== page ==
Museums Are Being Tasked With Radically Transforming the Way They Work. Here Are 6 Practical Steps They Can Take to Do That
We share the article by Aaron Ambroso published in Artnet that addresses the topics discussed in the last CIMAM Rapid Response Webinar, about the urgency and pressure on museums to better represent the diversity of their communities, take a stand on police brutality, and better connect with underserved sections of the public.
In the wake of the police killing of George Floyd and the widespread demands for social and political change it inaugurated, museums, alongside other institutions, are facing increased scrutiny to better represent the diversity of the United States, to take a stand on police brutality, and to better connect with underserved sections of the public.
Yet despite the groundswell of optimism about change, there are myriad structural reasons why museums will struggle to adapt to recent demands. While many innovative and experimental practices are being implemented in cultural institutions across the country, many large art museums, and especially the encyclopedic ones, remain tied to conservative models of display and organization that reflect long legacies of colonialism and racism that are too deeply entrenched in art-historical forms of knowledge for change to come easily.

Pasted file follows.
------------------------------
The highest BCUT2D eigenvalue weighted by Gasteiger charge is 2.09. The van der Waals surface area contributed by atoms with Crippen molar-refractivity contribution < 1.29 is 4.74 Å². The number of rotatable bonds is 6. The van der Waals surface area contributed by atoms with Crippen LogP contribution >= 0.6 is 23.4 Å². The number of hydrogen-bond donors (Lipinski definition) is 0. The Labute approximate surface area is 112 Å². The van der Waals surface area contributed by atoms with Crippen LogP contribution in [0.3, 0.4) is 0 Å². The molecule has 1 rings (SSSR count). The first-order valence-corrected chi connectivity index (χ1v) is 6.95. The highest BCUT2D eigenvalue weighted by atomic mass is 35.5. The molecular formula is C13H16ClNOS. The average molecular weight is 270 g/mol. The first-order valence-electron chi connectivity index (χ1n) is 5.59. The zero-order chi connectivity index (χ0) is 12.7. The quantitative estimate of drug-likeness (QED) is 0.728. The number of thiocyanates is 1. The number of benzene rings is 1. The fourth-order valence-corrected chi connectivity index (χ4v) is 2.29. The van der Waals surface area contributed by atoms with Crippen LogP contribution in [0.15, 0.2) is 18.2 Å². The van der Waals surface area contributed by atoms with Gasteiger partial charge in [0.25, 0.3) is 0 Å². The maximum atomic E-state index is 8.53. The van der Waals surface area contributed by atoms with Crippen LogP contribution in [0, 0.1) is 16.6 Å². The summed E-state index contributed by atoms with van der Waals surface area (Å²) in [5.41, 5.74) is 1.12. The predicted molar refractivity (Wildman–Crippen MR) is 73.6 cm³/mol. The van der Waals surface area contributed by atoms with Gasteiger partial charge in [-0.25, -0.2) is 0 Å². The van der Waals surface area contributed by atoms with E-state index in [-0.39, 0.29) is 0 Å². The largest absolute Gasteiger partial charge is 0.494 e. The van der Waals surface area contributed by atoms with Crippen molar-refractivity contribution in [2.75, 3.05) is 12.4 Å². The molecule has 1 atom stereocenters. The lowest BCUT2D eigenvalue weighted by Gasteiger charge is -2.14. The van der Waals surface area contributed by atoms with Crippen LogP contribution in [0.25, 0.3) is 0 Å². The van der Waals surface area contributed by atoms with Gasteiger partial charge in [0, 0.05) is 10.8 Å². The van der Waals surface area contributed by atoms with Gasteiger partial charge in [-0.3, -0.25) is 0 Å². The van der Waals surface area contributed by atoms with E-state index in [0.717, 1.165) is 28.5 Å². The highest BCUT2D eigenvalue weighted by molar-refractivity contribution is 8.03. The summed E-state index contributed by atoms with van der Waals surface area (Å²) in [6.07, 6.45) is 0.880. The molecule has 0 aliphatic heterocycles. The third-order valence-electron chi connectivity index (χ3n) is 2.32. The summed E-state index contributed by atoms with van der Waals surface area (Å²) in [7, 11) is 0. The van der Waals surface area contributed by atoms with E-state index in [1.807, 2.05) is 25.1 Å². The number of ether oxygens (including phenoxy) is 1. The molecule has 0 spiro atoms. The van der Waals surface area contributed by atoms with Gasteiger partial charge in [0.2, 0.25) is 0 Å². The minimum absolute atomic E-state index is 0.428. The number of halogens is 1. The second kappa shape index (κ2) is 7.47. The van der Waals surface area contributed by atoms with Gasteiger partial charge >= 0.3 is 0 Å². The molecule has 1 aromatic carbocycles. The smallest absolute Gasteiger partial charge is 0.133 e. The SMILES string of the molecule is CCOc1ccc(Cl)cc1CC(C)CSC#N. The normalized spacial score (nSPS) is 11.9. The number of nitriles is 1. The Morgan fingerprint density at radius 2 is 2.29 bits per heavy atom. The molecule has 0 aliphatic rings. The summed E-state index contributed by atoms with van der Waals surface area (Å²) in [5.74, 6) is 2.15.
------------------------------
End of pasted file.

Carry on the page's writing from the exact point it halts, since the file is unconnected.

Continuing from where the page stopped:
As the artist Fred Wilson says, museums are “rooted in the socio-cultural eras of the past; as such these spaces embody the politics, the pain, the suffering, and the separateness characteristic of the time when the collections were formed.”
A Crisis of Expertise
Until museums change the dichotomy between their curators and their educators, on the one hand, and the communities they serve, on the other, they will have a hard time grappling with racism.
Who has the expertise and the power to show and contextualize artworks in a museum? Who has the authority to discuss how racism may be built into a particular painting? Is it the curators, trained in art history and formal analysis? Is it the educators, who bring the works from the high summit of formalized academic discussion to the public down below? What kinds of experiences and knowledge are relevant to doing this kind of work?